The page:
Cheers (1982–1993)
3 user

Death Takes a Holiday on Ice 

After Carla meets Darryl Mead, a Red Sox player who she has been lusting after and who has a mutual attraction for her, she mourns the fact that she is married. With Eddie constantly away ... See full summary »



(created by), (created by) | 7 more credits »

Watch Now

With Prime Video



Add Image Add an image

Do you have any images for this title?



Episode cast overview:
Gordie Brown (as Thomas Hayden Church)


After Carla meets Darryl Mead, a Red Sox player who she has been lusting after and who has a mutual attraction for her, she mourns the fact that she is married. With Eddie constantly away with the ice show, she has all the disadvantages of marriage and none of the benefits. Her mourning turns into that of another kind when she receives news that Eddie has been killed saving an ice show performer - another penguin - from being run over by a Zamboni. Things turn worse when she finds out at the funeral service that there is another Mrs. Eddie LeBec, a woman by the name of Gloria who also claims to be Eddie's widow. Gloria even claims to have had twins with him. Carla is angry and confused, and would really like to know what was in Eddie's mind for marrying another woman and what was truly in his heart toward her. Finding out this information may be the only way Carla will be able to grieve Eddie's death properly. Written by Huggo

Plot Summary | Add Synopsis


Comedy | Drama





Release Date:

9 November 1989 (USA)  »

Company Credits

Show detailed on  »

Technical Specs


Sound Mix:


Aspect Ratio:

1.33 : 1
See  »

Did You Know?


Kevin Conroy and Kelsey Grammer were classmates at Julliard. See more »


Carla LeBec: I bet the only reason he married you was because he knocked you up.
Gloria LeBec: How do you know that?
Carla LeBec: Babe's intuition.
Gloria LeBec: Yeah? Well, maybe that's the same reason he married you.
Carla LeBec: Yeah, but with me, it wasn't a cheap thrill. It was a very tender moment in the back of a Datsun hatchback.
Gloria LeBec: [raises her hand] Toyota Corolla. Front seat.
Cliff Clavin: All right ladies, ladies, let's stop right now, huh? Uh, all this talk about conceiving your children in these cars. This makes me sick. Doesn't anybody buy American anymore?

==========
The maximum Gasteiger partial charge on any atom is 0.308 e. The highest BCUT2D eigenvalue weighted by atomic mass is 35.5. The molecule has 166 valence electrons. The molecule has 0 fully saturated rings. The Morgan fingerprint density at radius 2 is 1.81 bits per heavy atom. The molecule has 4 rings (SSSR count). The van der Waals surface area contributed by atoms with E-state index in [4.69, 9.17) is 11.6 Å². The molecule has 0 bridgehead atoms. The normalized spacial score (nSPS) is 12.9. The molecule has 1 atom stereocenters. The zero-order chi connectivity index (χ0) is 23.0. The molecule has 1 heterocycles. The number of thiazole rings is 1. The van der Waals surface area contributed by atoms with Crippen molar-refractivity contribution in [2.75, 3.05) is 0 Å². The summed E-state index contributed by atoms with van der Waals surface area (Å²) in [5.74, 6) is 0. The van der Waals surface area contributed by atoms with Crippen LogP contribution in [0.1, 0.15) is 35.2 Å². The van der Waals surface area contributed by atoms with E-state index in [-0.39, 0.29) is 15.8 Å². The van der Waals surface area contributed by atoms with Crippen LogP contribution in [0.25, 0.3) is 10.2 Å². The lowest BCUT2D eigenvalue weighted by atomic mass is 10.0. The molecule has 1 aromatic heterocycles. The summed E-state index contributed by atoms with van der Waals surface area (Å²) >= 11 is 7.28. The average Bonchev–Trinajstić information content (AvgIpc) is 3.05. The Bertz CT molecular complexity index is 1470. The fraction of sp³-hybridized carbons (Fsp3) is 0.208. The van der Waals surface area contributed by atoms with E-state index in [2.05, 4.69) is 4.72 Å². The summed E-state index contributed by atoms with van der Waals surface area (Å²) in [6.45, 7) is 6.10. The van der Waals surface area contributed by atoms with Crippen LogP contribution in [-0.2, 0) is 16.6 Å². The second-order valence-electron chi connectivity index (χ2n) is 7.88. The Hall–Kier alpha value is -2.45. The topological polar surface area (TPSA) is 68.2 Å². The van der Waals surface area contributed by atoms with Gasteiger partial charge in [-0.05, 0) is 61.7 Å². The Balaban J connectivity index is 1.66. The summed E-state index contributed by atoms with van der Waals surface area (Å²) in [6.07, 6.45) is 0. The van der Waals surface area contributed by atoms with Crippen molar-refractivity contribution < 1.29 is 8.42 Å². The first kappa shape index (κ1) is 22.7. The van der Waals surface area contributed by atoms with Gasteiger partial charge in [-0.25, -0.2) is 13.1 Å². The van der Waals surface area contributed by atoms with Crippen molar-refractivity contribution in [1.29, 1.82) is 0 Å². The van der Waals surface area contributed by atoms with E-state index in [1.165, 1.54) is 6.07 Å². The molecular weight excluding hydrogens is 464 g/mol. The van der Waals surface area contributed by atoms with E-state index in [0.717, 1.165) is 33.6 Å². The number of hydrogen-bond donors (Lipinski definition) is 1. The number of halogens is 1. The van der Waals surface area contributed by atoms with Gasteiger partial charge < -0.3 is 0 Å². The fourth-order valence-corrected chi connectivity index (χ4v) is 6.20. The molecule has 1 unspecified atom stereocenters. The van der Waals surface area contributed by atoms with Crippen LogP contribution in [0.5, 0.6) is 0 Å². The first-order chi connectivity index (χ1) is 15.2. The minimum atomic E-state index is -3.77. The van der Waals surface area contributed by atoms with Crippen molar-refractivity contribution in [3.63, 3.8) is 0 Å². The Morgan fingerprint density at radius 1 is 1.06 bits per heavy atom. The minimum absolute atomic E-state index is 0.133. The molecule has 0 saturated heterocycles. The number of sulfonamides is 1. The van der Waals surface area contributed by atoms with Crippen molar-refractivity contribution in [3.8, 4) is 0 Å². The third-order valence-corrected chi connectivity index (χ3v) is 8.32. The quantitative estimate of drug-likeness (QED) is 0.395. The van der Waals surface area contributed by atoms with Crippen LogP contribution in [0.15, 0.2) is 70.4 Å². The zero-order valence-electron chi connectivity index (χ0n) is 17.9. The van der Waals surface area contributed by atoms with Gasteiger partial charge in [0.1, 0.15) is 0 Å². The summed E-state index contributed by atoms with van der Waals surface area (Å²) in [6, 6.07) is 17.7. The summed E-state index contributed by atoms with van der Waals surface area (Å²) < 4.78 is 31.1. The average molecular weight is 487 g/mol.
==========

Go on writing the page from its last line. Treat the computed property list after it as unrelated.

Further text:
See more »


References Death Takes a Holiday (1934) See more »

Frequently Asked Questions

This FAQ is empty. Add the first question.

User Reviews

Pushing the Envelope the full length of the Rink! Hey Schultz ain't that called Icing?
29 January 2009 | by (United States) – See all my reviews

MUCH like the old one and two reel comedy shorts, the Sitcom can draw on the familiarity of their audience in order to create a laugh-friendly atmosphere. This should NOT be confused with a 'Smoke Free Work Place', but is just important to a shows' ratings.

WHENEVER Sam, Norm, Dianne, Cliff or whoever comes on the screen, we are predisposed to laughter; being that we know these characters as well as our own family. Just the very same way that Chaplin, Keaton, Lloyd, Langdon, Laurel & Hardy, the 3 Stooges, Marx Brothers, et al, are known by their audiences, so too are the established characters in the weekly sitcoms. The better the series, the more successful the show the more familiarity we have.

THAT explains the highly successful runs of classic series such as BARNEY MILLER, TAXI, CHEERS, COACH; not to mention the standards like I LOVE LUCY, THE HONEYMOONERS, HAPPY DAYS, AMOS 'N' ANDY and HEY MULLIGAN! (Just kidding about the last one!) CHEERS (Charles/Burrows/Charles Productions,1982-93) was particularly successful in this area; owing their popularity to both the main setting of the bar as well as the cast of regular participants in the festivities. Hence if Woody, Coach, Frazier, Liith or any others come to center stage, we already know their personalities and are spared any unnecessary exposition. The comic situations flow forth, naturally and with both speed and vigour.

TAKING for example, today's lucky victim/reviewee, 'Death Takes a Holiday on Ice', which came along in the shows eighth (8th) season; we have the table set long before the gags start a flowing. Not only that, but by this time the production knows their audience as well as themselves. Furthermore, as far as how far they could go with the funny business, they had been pushing the envelope ever since the show premiered in 19??.

THIS night was it was Carla's turn in the spotlight and she (Rhea Perlman) made the most of it. Trading on her character's personality, energy and foibles, a situation featuring the demise of her estranged hockey player of a husband is concocted. In lesser hands, such a story line would seem both contrived and decidedly unfunny.

BUT in the hands of the CHEERS Production team, the subject of a death that is rendered more complex with the introduction of certain complications that are introduced at the wake by the sudden appearance of one Gloria LeBec (Anne De Salvo) who lays some real surprises on the hard-boiled Carla.

THE Charles/Burrows/Charles team does an excellent job of handling what is called 'Black Humor'; not being that sort of comedy originating from Black Comedians, but rather humor which has a serious or grim subject matter as its base. Death, war, failure and Love Lost are all potential subjects for Black Humor.

WE can only rate this particular episode a the very top rung of CHEERS multi-season successful run.


2 of 5 people found this review helpful.  Was this review helpful to you?

Contribute to This Page